B.C. adds 498 new coronavirus cases, 12 in Island Health, and four deaths

B.C. adds 498 new coronavirus cases, 12 in Island Health, and four deaths


Health officials in B.C. have reported 498 new cases and four deaths from COVID-19 since their last update on Tuesday.

The number of confirmed cases in B.C. has risen to 89,427 while the province’s death toll now stands at 1,411.

Of the new cases, 128 were recorded in Vancouver Coastal Health, 291 were in Fraser Health, 12 in Island Health, 31 in Interior Health, and 36 in Northern Health.

There are currently 4,851 active cases in the province, 281 people in hospital — 83 of whom are in intensive care — and 9,472 people under active public health monitoring due to possible exposure to an identified case. Of those active cases, 225 are in the Island Health region.

A total of 83,083 people in B.C. have recovered from COVID-19 while 444,140 doses of vaccine have been administered province-wide.

No new data on variants of concern was available on Wednesday due to what the health ministry called a lab sequencing error.

“As of the most recent report, there have been 996 confirmed COVID-19 cases that are variants of concern identified in our province,” it said.

On Tuesday, B.C. Provincial Health Officer Dr. Bonnie Henry reminded those celebrating St. Patrick’s Day on Wednesday that all bars and liquor stores would stop alcohol sales at 8 p.m. to mitigate potential large gatherings.

Death toll from U.K. variant stands at 5

Meanwhile, the U.K. variant has claimed the lives of at least five people in B.C., CHEK News has learned.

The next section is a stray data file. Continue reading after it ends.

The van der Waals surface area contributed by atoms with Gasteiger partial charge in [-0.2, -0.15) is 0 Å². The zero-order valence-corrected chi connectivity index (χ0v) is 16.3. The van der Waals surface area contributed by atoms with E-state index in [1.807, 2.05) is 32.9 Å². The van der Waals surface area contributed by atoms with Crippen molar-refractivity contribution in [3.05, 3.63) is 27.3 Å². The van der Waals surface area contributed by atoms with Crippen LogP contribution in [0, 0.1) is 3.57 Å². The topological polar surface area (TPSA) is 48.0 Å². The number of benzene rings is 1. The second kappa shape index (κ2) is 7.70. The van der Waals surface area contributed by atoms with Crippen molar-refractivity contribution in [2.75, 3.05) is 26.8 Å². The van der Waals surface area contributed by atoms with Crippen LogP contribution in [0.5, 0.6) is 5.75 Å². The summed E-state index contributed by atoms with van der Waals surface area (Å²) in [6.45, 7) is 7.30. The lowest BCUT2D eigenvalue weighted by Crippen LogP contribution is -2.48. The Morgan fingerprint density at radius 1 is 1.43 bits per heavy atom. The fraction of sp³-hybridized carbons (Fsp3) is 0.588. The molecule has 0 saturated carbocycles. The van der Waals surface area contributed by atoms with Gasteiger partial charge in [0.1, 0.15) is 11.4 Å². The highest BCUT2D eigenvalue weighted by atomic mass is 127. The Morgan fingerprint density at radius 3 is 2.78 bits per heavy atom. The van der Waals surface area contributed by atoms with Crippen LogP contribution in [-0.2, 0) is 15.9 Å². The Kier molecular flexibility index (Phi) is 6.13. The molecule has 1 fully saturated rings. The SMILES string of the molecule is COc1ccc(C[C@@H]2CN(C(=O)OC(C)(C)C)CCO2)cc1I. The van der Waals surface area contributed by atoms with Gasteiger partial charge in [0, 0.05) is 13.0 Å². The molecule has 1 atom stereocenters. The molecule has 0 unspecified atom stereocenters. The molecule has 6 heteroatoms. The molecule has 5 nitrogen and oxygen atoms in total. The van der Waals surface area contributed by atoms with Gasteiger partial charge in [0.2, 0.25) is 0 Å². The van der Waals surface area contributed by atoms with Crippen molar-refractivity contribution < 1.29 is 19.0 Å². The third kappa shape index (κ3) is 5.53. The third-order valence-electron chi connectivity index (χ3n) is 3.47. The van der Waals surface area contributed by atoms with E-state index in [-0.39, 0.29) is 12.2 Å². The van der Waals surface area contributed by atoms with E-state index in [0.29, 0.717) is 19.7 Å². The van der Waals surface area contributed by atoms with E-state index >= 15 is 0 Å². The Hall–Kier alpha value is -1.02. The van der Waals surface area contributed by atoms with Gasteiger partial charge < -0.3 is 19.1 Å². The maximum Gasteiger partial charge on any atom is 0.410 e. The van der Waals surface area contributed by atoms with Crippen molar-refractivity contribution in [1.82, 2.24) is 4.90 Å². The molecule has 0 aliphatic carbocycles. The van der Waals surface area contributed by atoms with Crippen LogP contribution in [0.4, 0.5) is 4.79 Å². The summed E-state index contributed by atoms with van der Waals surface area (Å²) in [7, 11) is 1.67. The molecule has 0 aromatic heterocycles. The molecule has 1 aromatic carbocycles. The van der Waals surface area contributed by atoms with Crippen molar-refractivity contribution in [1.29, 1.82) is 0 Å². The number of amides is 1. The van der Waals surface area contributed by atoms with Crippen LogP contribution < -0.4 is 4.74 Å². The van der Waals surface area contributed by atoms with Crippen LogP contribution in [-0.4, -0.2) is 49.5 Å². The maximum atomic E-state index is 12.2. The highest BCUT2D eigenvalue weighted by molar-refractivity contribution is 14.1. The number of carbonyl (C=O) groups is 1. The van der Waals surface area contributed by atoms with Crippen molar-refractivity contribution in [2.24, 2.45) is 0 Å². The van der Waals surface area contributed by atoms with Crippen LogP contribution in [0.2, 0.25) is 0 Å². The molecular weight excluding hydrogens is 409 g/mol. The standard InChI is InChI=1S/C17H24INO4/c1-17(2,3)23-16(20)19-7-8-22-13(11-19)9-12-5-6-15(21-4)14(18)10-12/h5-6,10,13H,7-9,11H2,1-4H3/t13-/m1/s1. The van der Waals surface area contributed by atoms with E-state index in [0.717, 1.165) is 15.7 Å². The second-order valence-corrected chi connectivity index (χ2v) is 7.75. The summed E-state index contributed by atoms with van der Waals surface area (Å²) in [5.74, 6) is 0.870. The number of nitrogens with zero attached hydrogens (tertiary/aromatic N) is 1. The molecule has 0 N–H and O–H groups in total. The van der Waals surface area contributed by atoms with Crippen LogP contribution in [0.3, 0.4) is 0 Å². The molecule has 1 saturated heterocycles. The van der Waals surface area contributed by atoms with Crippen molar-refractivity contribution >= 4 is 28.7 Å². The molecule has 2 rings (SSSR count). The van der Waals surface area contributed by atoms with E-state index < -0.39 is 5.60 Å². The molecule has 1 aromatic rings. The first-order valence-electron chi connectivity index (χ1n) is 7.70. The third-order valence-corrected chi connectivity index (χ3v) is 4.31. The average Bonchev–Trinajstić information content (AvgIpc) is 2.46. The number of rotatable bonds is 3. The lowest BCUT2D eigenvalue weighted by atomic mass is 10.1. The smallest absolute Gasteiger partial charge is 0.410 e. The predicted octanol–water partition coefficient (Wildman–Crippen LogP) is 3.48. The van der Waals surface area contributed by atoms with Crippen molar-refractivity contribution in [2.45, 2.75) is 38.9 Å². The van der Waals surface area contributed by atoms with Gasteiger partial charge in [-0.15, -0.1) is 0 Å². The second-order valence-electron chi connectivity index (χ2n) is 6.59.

According to data provided by the Ministry of Health, out of 880 people who were infected with a variant of concern in British Columbia, five died and 44 were hospitalized.

All five deaths were linked to the B.1.1.7 (U.K.) variant, which is the most common variant identified in B.C.

The majority of those who were hospitalized — 39 people — also had the U.K. variant. The P.1 variant associated with Brazil is responsible for three hospitalizations while the South African variant — B.1.351 — is linked to just two hospitalizations.

The data provided by the province only accounts for cases identified as of March 15 and does not provide a breakdown by health authority.

Overall hospitalization rates for cases with variants of concern are about the same as non-variant cases, according to the province. However, the mortality rate for variant cases is lower than that of non-variant cases.

“This may be related to the fact that we have immunized those most likely to experience serious illness and death from COVID-19, which is the older population in long-term care,” the BCCDC said in an e-mailed statement.

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Jeff LawrenceJeff Lawrence
Nicholas PescodNicholas Pescod

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